1940-41 letters describe destruction of Polish Jewry

Notes written on envelopes by Polish postmen read: "The Jews have been expelled."

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February 1, 2018 04:55
2 minute read.
A LETTER, with a handwritten message on the envelope, was returned to Michal Weichert.

A LETTER, with a handwritten message on the envelope, was returned to Michal Weichert in wartime Poland.. (photo credit: MICHAL WEICHERT ARCHIVE/NATIONAL LIBRARY OF ISRAEL)

 
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The National Library of Israel published this week handwritten messages about the destruction of Poland’s Jews scrawled on envelopes sent via the Polish postal service between September 1940 and May 1941.

The letters were brought to the National Library six months ago by Joseph Weichert, the son of Michal Weichert, who was in the Warsaw and Krakow ghettos during World War II. From 1940 to 1942, he headed the Jewish Social Self-Help committee which organized social assistance for Jews in camps and ghettos.

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While many documents that had been in Weichert’s possession have been stored at the library’s archives for years, the letters are relatively new to them. The library released them to the media in a week when the subject of the Polish people’s role in the Holocaust has made waves, after Poland advanced legislation to criminalize statements suggesting the country bears responsibility for crimes against humanity committed by Nazi Germany.

“Now is the time to give you this historic item,” Weichert’s son told archivists. “It is important for the world to know the story and remember, and also to know that the Poles were partners in atrocities of the Germans during the Holocaust and knew about the atrocities.”

He gave the archivists an album of 59 envelopes sent between September 1940 and May 1941 to various branches of the committee. All the letters Michal had sent out were returned to sender, with various notes written on them. According to translations of the texts by Josef Weichert, these included messages reading: “The Jews have been expelled” and “The Jewish Council no longer exists.”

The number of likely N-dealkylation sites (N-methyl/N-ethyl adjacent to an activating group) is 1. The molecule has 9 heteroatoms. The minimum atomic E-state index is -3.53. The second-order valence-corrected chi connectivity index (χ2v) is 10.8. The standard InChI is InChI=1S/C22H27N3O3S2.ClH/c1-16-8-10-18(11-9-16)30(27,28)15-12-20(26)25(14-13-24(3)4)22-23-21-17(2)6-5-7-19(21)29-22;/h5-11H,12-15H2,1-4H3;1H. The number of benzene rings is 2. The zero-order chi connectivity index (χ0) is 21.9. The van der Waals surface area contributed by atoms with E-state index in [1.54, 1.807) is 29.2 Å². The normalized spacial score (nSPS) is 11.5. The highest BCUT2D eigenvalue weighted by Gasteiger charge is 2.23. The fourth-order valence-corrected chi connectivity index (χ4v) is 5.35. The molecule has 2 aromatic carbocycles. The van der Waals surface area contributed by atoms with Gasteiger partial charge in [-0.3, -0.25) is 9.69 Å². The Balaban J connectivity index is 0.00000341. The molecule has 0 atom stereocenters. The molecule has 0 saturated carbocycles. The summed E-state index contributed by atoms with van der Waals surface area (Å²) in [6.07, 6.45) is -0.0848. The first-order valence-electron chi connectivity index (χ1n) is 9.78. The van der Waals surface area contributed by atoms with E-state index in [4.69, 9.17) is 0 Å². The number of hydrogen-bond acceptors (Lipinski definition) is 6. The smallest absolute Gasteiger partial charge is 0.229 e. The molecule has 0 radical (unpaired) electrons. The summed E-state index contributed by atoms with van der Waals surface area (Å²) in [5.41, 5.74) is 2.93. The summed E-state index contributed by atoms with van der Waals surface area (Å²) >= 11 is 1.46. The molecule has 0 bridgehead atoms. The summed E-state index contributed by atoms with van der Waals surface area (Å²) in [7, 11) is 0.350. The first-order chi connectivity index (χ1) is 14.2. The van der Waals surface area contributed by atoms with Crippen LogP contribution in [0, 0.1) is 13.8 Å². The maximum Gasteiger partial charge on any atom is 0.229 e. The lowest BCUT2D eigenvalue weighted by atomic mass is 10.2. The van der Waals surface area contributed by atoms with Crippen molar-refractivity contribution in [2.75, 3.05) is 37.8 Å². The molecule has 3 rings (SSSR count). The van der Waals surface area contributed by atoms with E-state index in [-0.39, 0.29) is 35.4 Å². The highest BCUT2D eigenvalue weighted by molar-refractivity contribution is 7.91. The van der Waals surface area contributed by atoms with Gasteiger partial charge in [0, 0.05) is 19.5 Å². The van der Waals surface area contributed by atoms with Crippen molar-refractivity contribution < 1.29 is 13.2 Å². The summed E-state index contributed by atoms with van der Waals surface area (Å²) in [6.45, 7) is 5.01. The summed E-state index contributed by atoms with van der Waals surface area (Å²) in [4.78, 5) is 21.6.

“There is no doubt that the Polish postmen were well aware of the fate of the recipients, whose letters were returned to sender,” remarked National Library archivist Dr. Gil Weissblei.

Josef related to the archivists that his father had been shocked by the return of all the letters, knowing that each comment on each envelope signaled the end of that community.



Some envelopes had Polish stamps on them, reading: “German victory on all fronts!” which in Weichert’s eyes expressed cooperation and identification of Poles with the Nazis’ actions.

He hid the envelopes together with additional documentation of those days, which he took out of a hiding place at the end of the war.

The Nazis dissolved the Jewish Social Self-Help committee in July 1942, after which Weichert obtained their consent to operate it as the Jewish Aid Office, subordinate to, and run under the close supervision of, the Gestapo.

The ties between the aid organization and the Nazis led to postwar charges against him of collaboration with the Nazis, and though he was exonerated in a trial in Krakow in 1946, he remained a controversial figure.

In 1958, Weichert left Poland for Israel, together with his wife and son.

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